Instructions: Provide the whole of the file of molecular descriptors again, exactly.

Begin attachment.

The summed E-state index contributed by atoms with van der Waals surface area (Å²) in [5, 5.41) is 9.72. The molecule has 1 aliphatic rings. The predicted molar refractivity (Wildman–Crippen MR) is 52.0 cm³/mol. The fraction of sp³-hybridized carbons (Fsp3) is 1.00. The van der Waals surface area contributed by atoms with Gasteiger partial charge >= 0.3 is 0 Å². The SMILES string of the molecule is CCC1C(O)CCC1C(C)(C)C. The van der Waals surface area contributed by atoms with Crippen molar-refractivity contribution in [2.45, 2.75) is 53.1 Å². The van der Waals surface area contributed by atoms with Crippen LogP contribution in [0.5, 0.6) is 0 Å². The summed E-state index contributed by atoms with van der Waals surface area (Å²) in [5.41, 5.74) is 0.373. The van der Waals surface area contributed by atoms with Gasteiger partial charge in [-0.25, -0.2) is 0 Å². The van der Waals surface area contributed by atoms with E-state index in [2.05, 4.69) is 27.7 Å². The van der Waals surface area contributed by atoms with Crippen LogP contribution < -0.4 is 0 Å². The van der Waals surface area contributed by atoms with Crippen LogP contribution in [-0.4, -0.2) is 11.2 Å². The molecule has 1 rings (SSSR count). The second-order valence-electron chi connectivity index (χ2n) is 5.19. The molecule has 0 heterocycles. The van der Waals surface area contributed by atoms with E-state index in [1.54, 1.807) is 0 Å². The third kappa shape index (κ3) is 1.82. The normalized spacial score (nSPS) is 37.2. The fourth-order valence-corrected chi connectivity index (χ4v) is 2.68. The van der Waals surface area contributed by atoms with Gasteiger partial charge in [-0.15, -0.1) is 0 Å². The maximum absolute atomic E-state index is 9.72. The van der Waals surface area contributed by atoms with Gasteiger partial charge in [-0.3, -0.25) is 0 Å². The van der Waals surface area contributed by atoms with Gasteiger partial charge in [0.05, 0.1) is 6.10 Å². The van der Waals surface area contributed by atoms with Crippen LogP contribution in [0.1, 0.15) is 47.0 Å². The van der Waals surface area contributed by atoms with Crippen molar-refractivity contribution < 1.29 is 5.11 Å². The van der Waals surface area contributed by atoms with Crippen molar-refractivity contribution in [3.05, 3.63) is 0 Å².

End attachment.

The summed E-state index contributed by atoms with van der Waals surface area (Å²) in [5, 5.41) is 9.72. The molecule has 1 aliphatic rings. The predicted molar refractivity (Wildman–Crippen MR) is 52.0 cm³/mol. The fraction of sp³-hybridized carbons (Fsp3) is 1.00. The van der Waals surface area contributed by atoms with Gasteiger partial charge >= 0.3 is 0 Å². The SMILES string of the molecule is CCC1C(O)CCC1C(C)(C)C. The van der Waals surface area contributed by atoms with Crippen molar-refractivity contribution in [2.45, 2.75) is 53.1 Å². The van der Waals surface area contributed by atoms with Crippen LogP contribution in [0.5, 0.6) is 0 Å². The summed E-state index contributed by atoms with van der Waals surface area (Å²) in [5.41, 5.74) is 0.373. The van der Waals surface area contributed by atoms with Gasteiger partial charge in [-0.25, -0.2) is 0 Å². The van der Waals surface area contributed by atoms with E-state index in [2.05, 4.69) is 27.7 Å². The van der Waals surface area contributed by atoms with Crippen LogP contribution < -0.4 is 0 Å². The van der Waals surface area contributed by atoms with Crippen LogP contribution in [-0.4, -0.2) is 11.2 Å². The molecule has 1 rings (SSSR count). The second-order valence-electron chi connectivity index (χ2n) is 5.19. The molecule has 0 heterocycles. The van der Waals surface area contributed by atoms with E-state index in [1.54, 1.807) is 0 Å². The third kappa shape index (κ3) is 1.82. The normalized spacial score (nSPS) is 37.2. The fourth-order valence-corrected chi connectivity index (χ4v) is 2.68. The van der Waals surface area contributed by atoms with Gasteiger partial charge in [-0.15, -0.1) is 0 Å². The maximum absolute atomic E-state index is 9.72. The van der Waals surface area contributed by atoms with Gasteiger partial charge in [-0.3, -0.25) is 0 Å². The van der Waals surface area contributed by atoms with Gasteiger partial charge in [0.05, 0.1) is 6.10 Å². The van der Waals surface area contributed by atoms with Crippen LogP contribution in [0.1, 0.15) is 47.0 Å². The van der Waals surface area contributed by atoms with Crippen molar-refractivity contribution < 1.29 is 5.11 Å². The van der Waals surface area contributed by atoms with Crippen molar-refractivity contribution in [3.05, 3.63) is 0 Å².